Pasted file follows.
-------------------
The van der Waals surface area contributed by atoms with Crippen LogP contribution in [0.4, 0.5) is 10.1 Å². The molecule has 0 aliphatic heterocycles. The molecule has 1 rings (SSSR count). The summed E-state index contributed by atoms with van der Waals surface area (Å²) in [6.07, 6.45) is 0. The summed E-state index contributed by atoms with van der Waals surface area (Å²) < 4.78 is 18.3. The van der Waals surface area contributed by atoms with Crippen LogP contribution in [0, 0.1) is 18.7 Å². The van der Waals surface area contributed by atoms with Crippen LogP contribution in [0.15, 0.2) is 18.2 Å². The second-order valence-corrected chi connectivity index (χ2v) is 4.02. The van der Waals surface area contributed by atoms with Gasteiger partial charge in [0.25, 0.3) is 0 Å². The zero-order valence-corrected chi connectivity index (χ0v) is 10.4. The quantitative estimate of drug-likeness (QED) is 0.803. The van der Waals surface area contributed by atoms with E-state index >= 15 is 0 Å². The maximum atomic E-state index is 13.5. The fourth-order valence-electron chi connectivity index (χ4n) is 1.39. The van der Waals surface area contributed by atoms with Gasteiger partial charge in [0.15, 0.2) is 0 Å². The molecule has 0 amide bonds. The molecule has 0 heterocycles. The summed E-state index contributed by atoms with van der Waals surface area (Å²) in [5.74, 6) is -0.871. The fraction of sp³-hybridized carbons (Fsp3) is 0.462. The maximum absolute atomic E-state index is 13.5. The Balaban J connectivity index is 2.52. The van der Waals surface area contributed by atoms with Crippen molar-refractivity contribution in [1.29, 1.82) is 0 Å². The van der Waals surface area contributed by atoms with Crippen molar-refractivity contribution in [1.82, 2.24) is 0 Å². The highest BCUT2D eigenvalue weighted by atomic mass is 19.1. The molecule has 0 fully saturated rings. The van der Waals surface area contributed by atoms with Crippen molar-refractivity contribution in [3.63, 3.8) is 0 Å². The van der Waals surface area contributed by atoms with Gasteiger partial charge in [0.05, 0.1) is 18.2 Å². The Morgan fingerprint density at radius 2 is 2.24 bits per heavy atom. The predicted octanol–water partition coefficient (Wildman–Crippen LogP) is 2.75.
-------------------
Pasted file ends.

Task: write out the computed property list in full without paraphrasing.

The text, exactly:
The van der Waals surface area contributed by atoms with Crippen LogP contribution in [0.4, 0.5) is 10.1 Å². The molecule has 0 aliphatic heterocycles. The molecule has 1 rings (SSSR count). The summed E-state index contributed by atoms with van der Waals surface area (Å²) in [6.07, 6.45) is 0. The summed E-state index contributed by atoms with van der Waals surface area (Å²) < 4.78 is 18.3. The van der Waals surface area contributed by atoms with Crippen LogP contribution in [0, 0.1) is 18.7 Å². The van der Waals surface area contributed by atoms with Crippen LogP contribution in [0.15, 0.2) is 18.2 Å². The second-order valence-corrected chi connectivity index (χ2v) is 4.02. The van der Waals surface area contributed by atoms with Gasteiger partial charge in [0.25, 0.3) is 0 Å². The zero-order valence-corrected chi connectivity index (χ0v) is 10.4. The quantitative estimate of drug-likeness (QED) is 0.803. The van der Waals surface area contributed by atoms with E-state index >= 15 is 0 Å². The maximum atomic E-state index is 13.5. The fourth-order valence-electron chi connectivity index (χ4n) is 1.39. The van der Waals surface area contributed by atoms with Gasteiger partial charge in [0.15, 0.2) is 0 Å². The molecule has 0 amide bonds. The molecule has 0 heterocycles. The summed E-state index contributed by atoms with van der Waals surface area (Å²) in [5.74, 6) is -0.871. The fraction of sp³-hybridized carbons (Fsp3) is 0.462. The maximum absolute atomic E-state index is 13.5. The Balaban J connectivity index is 2.52. The van der Waals surface area contributed by atoms with Crippen molar-refractivity contribution in [1.29, 1.82) is 0 Å². The van der Waals surface area contributed by atoms with Crippen molar-refractivity contribution in [1.82, 2.24) is 0 Å². The highest BCUT2D eigenvalue weighted by atomic mass is 19.1. The molecule has 0 fully saturated rings. The van der Waals surface area contributed by atoms with Crippen molar-refractivity contribution in [3.63, 3.8) is 0 Å². The van der Waals surface area contributed by atoms with Gasteiger partial charge in [0.05, 0.1) is 18.2 Å². The Morgan fingerprint density at radius 2 is 2.24 bits per heavy atom. The predicted octanol–water partition coefficient (Wildman–Crippen LogP) is 2.75.